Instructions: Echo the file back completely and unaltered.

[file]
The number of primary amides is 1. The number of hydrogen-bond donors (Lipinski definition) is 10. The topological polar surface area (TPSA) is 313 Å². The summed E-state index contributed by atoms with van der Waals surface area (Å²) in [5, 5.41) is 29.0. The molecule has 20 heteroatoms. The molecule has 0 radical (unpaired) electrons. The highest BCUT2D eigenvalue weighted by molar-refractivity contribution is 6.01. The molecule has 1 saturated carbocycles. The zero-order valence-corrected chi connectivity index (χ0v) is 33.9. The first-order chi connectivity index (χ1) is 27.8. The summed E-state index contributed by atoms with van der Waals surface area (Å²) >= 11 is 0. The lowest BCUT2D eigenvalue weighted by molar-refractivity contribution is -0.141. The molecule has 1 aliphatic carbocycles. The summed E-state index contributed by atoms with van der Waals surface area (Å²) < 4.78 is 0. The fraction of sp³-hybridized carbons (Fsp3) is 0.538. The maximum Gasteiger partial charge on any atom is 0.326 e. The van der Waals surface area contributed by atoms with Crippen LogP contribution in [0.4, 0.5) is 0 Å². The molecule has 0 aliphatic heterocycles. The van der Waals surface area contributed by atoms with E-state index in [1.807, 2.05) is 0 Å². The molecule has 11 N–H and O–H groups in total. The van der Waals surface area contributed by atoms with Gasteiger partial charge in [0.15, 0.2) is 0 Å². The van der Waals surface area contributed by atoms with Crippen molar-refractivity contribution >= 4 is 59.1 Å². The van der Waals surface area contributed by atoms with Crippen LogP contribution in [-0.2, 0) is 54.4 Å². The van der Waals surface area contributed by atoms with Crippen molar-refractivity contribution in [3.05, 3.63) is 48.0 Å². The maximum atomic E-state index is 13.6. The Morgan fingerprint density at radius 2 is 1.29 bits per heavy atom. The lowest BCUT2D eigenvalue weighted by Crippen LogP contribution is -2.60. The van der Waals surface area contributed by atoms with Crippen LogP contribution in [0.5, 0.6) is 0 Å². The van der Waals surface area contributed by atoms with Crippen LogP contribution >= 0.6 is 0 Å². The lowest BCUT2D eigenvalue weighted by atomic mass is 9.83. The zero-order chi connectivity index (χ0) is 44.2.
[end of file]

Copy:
The number of primary amides is 1. The number of hydrogen-bond donors (Lipinski definition) is 10. The topological polar surface area (TPSA) is 313 Å². The summed E-state index contributed by atoms with van der Waals surface area (Å²) in [5, 5.41) is 29.0. The molecule has 20 heteroatoms. The molecule has 0 radical (unpaired) electrons. The highest BCUT2D eigenvalue weighted by molar-refractivity contribution is 6.01. The molecule has 1 saturated carbocycles. The zero-order valence-corrected chi connectivity index (χ0v) is 33.9. The first-order chi connectivity index (χ1) is 27.8. The summed E-state index contributed by atoms with van der Waals surface area (Å²) >= 11 is 0. The lowest BCUT2D eigenvalue weighted by molar-refractivity contribution is -0.141. The molecule has 1 aliphatic carbocycles. The summed E-state index contributed by atoms with van der Waals surface area (Å²) < 4.78 is 0. The fraction of sp³-hybridized carbons (Fsp3) is 0.538. The maximum Gasteiger partial charge on any atom is 0.326 e. The van der Waals surface area contributed by atoms with Crippen LogP contribution in [0.4, 0.5) is 0 Å². The molecule has 0 aliphatic heterocycles. The van der Waals surface area contributed by atoms with E-state index in [1.807, 2.05) is 0 Å². The molecule has 11 N–H and O–H groups in total. The van der Waals surface area contributed by atoms with Gasteiger partial charge in [0.15, 0.2) is 0 Å². The van der Waals surface area contributed by atoms with Crippen molar-refractivity contribution >= 4 is 59.1 Å². The van der Waals surface area contributed by atoms with Crippen LogP contribution in [-0.2, 0) is 54.4 Å². The van der Waals surface area contributed by atoms with Crippen molar-refractivity contribution in [3.05, 3.63) is 48.0 Å². The maximum atomic E-state index is 13.6. The Morgan fingerprint density at radius 2 is 1.29 bits per heavy atom. The lowest BCUT2D eigenvalue weighted by Crippen LogP contribution is -2.60. The van der Waals surface area contributed by atoms with Crippen LogP contribution in [0.5, 0.6) is 0 Å². The van der Waals surface area contributed by atoms with Crippen LogP contribution >= 0.6 is 0 Å². The lowest BCUT2D eigenvalue weighted by atomic mass is 9.83. The zero-order chi connectivity index (χ0) is 44.2.